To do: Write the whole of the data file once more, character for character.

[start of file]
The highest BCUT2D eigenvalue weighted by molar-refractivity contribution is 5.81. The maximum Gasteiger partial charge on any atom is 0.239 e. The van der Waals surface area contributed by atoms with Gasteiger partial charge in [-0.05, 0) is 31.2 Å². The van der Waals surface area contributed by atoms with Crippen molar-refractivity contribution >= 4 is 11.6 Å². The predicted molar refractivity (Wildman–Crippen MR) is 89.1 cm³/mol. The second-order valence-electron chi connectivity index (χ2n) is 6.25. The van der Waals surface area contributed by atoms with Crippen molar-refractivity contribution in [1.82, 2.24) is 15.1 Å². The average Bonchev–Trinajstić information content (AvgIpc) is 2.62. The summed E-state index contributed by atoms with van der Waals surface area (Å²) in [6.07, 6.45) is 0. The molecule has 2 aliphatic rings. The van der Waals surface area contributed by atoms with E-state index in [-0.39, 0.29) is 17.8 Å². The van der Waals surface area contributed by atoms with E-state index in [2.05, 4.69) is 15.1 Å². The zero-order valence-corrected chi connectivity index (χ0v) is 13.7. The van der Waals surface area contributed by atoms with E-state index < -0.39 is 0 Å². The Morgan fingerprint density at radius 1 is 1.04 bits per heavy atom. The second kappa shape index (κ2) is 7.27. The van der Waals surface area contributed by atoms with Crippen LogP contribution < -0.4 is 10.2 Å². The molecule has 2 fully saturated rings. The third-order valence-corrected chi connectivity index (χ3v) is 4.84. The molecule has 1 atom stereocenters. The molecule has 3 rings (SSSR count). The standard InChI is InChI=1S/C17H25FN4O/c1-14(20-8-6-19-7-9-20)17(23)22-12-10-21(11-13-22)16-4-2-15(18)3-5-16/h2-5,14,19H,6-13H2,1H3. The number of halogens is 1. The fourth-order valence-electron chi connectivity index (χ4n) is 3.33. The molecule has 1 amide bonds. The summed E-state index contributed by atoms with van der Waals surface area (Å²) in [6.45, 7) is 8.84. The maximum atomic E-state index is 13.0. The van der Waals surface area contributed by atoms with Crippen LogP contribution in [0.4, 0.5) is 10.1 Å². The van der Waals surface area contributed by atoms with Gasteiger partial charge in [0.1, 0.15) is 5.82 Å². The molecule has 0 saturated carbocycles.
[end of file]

The highest BCUT2D eigenvalue weighted by molar-refractivity contribution is 5.81. The maximum Gasteiger partial charge on any atom is 0.239 e. The van der Waals surface area contributed by atoms with Gasteiger partial charge in [-0.05, 0) is 31.2 Å². The van der Waals surface area contributed by atoms with Crippen molar-refractivity contribution >= 4 is 11.6 Å². The predicted molar refractivity (Wildman–Crippen MR) is 89.1 cm³/mol. The second-order valence-electron chi connectivity index (χ2n) is 6.25. The van der Waals surface area contributed by atoms with Crippen molar-refractivity contribution in [1.82, 2.24) is 15.1 Å². The average Bonchev–Trinajstić information content (AvgIpc) is 2.62. The summed E-state index contributed by atoms with van der Waals surface area (Å²) in [6.07, 6.45) is 0. The molecule has 2 aliphatic rings. The van der Waals surface area contributed by atoms with E-state index in [-0.39, 0.29) is 17.8 Å². The van der Waals surface area contributed by atoms with E-state index in [2.05, 4.69) is 15.1 Å². The zero-order valence-corrected chi connectivity index (χ0v) is 13.7. The van der Waals surface area contributed by atoms with E-state index < -0.39 is 0 Å². The Morgan fingerprint density at radius 1 is 1.04 bits per heavy atom. The second kappa shape index (κ2) is 7.27. The van der Waals surface area contributed by atoms with Crippen LogP contribution < -0.4 is 10.2 Å². The molecule has 2 fully saturated rings. The third-order valence-corrected chi connectivity index (χ3v) is 4.84. The molecule has 1 atom stereocenters. The molecule has 3 rings (SSSR count). The standard InChI is InChI=1S/C17H25FN4O/c1-14(20-8-6-19-7-9-20)17(23)22-12-10-21(11-13-22)16-4-2-15(18)3-5-16/h2-5,14,19H,6-13H2,1H3. The number of halogens is 1. The fourth-order valence-electron chi connectivity index (χ4n) is 3.33. The molecule has 1 amide bonds. The summed E-state index contributed by atoms with van der Waals surface area (Å²) in [6.45, 7) is 8.84. The maximum atomic E-state index is 13.0. The van der Waals surface area contributed by atoms with Crippen LogP contribution in [0.4, 0.5) is 10.1 Å². The van der Waals surface area contributed by atoms with Gasteiger partial charge in [0.1, 0.15) is 5.82 Å². The molecule has 0 saturated carbocycles.